This volume presents a valuable and readily reproducible collection of established and emerging techniques on modern genetic analyses. Chapters focus on statistical or data mining analyses, genetic architecture, the burden of multiple testing, genetic variance, measuring epistasis, multifactor dimensionality reduction, and ReliefF. Written in the highly successful Methods in Molecular Biology series format, chapters include introductions to their respective topics, lists of the necessary materials and reagents, step-by-step, readily reproducible laboratory protocols, and key tips on troubleshooting and avoiding known pitfalls.

Saturday, January 03, 2015

Heuristic identification of biological architectures for simulating complex hierarchical genetic interactions

Moore JH, Amos R, Kiralis J, Andrews PC. Heuristic identification of biological architectures for simulating complex hierarchical genetic interactions. Genet Epidemiol. 2015 Jan;39(1):25-34. [PubMed]


Simulation plays an essential role in the development of new computational and statistical methods for the genetic analysis of complex traits. Most simulations start with a statistical model using methods such as linear or logistic regression that specify the relationship between genotype and phenotype. This is appealing due to its simplicity and because these statistical methods are commonly used in genetic analysis. It is our working hypothesis that simulations need to move beyond simple statistical models to more realistically represent the biological complexity of genetic architecture. The goal of the present study was to develop a prototype genotype-phenotype simulation method and software that are capable of simulating complex genetic effects within the context of a hierarchical biology-based framework. Specifically, our goal is to simulate multilocus epistasis or gene-gene interaction where the genetic variants are organized within the framework of one or more genes, their regulatory regions and other regulatory loci. We introduce here the Heuristic Identification of Biological Architectures for simulating Complex Hierarchical Interactions (HIBACHI) method and prototype software for simulating data in this manner. This approach combines a biological hierarchy, a flexible mathematical framework, a liability threshold model for defining disease endpoints, and a heuristic search strategy for identifying high-order epistatic models of disease susceptibility. We provide several simulation examples using genetic models exhibiting independent main effects and three-way epistatic effects.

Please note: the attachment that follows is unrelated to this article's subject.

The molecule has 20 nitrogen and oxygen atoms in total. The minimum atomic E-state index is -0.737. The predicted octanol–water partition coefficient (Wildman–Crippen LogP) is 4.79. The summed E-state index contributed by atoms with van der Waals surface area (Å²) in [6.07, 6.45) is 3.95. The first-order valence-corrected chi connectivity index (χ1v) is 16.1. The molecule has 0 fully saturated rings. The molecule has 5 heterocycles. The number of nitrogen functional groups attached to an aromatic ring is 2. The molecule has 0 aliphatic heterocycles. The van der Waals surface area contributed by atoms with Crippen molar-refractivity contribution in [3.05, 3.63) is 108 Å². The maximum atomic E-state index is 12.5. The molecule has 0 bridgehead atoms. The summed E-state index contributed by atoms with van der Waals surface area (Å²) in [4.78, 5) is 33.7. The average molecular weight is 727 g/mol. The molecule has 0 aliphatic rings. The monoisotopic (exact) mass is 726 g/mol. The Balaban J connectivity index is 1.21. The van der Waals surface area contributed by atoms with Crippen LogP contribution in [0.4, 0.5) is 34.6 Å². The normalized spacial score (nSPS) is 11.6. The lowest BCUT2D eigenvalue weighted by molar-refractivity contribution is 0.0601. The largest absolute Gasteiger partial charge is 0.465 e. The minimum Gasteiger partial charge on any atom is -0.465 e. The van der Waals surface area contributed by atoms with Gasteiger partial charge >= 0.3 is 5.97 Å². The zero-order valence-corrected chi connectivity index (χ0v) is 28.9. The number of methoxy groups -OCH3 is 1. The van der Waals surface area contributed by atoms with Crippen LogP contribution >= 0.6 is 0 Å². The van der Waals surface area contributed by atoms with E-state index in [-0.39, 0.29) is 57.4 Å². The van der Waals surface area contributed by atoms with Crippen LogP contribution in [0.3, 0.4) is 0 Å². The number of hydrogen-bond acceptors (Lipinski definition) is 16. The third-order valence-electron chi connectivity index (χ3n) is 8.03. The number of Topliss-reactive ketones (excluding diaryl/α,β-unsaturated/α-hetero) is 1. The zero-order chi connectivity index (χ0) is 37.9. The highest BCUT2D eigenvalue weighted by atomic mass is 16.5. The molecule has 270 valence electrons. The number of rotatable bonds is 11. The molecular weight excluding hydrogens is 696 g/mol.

Tuesday, December 16, 2014

SNP characteristics predict replication success in association studies

Gorlov IP, Moore JH, Peng B, Jin JL, Gorlova OY, Amos CI. SNP characteristics predict replication success in association studies. Hum Genet. 2014 Dec;133(12):1477-86. [PubMed]


Successful independent replication is the most direct approach for distinguishing real genotype-disease associations from false discoveries in genome-wide association studies (GWAS). Selecting SNPs for replication has been primarily based on P values from the discovery stage, although additional characteristics of SNPs may be used to improve replication success. We used disease-associated SNPs from more than 2,000 published GWASs to identify predictors of SNP reproducibility. SNP reproducibility was defined as a proportion of successful replications among all replication attempts. The study reporting association for the first time was considered to be discovery and all consequent studies targeting the same phenotype replications. We found that -Log(P), where P is a P value from the discovery study, is the strongest predictor of the SNP reproducibility. Other significant predictors include type of the SNP (e.g., missense vs intronic SNPs) and minor allele frequency. Features of the genes linked to the disease-associated SNP also predict SNP reproducibility. Based on empirically defined rules, we developed a reproducibility score (RS) to predict SNP reproducibility independently of -Log(P). We used data from two lung cancer GWAS studies as well as recently reported disease-associated SNPs to validate RS. Minus Log(P) outperforms RS when the very top SNPs are selected, while RS works better with relaxed selection criteria. In conclusion, we propose an empirical model to predict SNP reproducibility, which can be used to select SNPs for validation and prioritization.